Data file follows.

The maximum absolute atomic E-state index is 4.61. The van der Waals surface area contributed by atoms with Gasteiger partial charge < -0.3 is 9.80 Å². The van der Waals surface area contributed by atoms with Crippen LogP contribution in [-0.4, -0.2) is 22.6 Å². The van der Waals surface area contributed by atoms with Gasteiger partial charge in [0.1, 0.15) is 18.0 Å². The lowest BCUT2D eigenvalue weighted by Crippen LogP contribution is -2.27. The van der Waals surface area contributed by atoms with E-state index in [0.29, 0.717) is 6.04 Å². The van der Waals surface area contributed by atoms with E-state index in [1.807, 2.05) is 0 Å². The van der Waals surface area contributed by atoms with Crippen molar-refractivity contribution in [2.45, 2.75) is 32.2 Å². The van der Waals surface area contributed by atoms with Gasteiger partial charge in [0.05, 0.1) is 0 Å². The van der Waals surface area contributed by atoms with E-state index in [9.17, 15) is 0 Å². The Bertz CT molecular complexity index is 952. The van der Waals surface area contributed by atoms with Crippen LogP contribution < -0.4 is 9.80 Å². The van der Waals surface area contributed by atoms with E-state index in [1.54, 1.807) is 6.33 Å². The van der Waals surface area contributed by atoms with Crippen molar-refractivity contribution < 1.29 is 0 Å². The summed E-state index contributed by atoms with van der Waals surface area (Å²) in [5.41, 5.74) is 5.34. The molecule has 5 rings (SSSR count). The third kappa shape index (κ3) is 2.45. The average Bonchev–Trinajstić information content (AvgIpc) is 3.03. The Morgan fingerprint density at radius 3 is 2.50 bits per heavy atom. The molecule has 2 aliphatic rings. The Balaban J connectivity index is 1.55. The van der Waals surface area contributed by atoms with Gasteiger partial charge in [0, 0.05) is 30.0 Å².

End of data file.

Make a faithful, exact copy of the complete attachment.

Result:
The maximum absolute atomic E-state index is 4.61. The van der Waals surface area contributed by atoms with Gasteiger partial charge < -0.3 is 9.80 Å². The van der Waals surface area contributed by atoms with Crippen LogP contribution in [-0.4, -0.2) is 22.6 Å². The van der Waals surface area contributed by atoms with Gasteiger partial charge in [0.1, 0.15) is 18.0 Å². The lowest BCUT2D eigenvalue weighted by Crippen LogP contribution is -2.27. The van der Waals surface area contributed by atoms with E-state index in [0.29, 0.717) is 6.04 Å². The van der Waals surface area contributed by atoms with E-state index in [1.807, 2.05) is 0 Å². The van der Waals surface area contributed by atoms with Crippen molar-refractivity contribution in [2.45, 2.75) is 32.2 Å². The van der Waals surface area contributed by atoms with Gasteiger partial charge in [0.05, 0.1) is 0 Å². The van der Waals surface area contributed by atoms with E-state index in [9.17, 15) is 0 Å². The Bertz CT molecular complexity index is 952. The van der Waals surface area contributed by atoms with Crippen LogP contribution < -0.4 is 9.80 Å². The van der Waals surface area contributed by atoms with E-state index in [1.54, 1.807) is 6.33 Å². The van der Waals surface area contributed by atoms with Crippen molar-refractivity contribution < 1.29 is 0 Å². The summed E-state index contributed by atoms with van der Waals surface area (Å²) in [5.41, 5.74) is 5.34. The molecule has 5 rings (SSSR count). The third kappa shape index (κ3) is 2.45. The average Bonchev–Trinajstić information content (AvgIpc) is 3.03. The Morgan fingerprint density at radius 3 is 2.50 bits per heavy atom. The molecule has 2 aliphatic rings. The Balaban J connectivity index is 1.55. The van der Waals surface area contributed by atoms with Gasteiger partial charge in [0, 0.05) is 30.0 Å².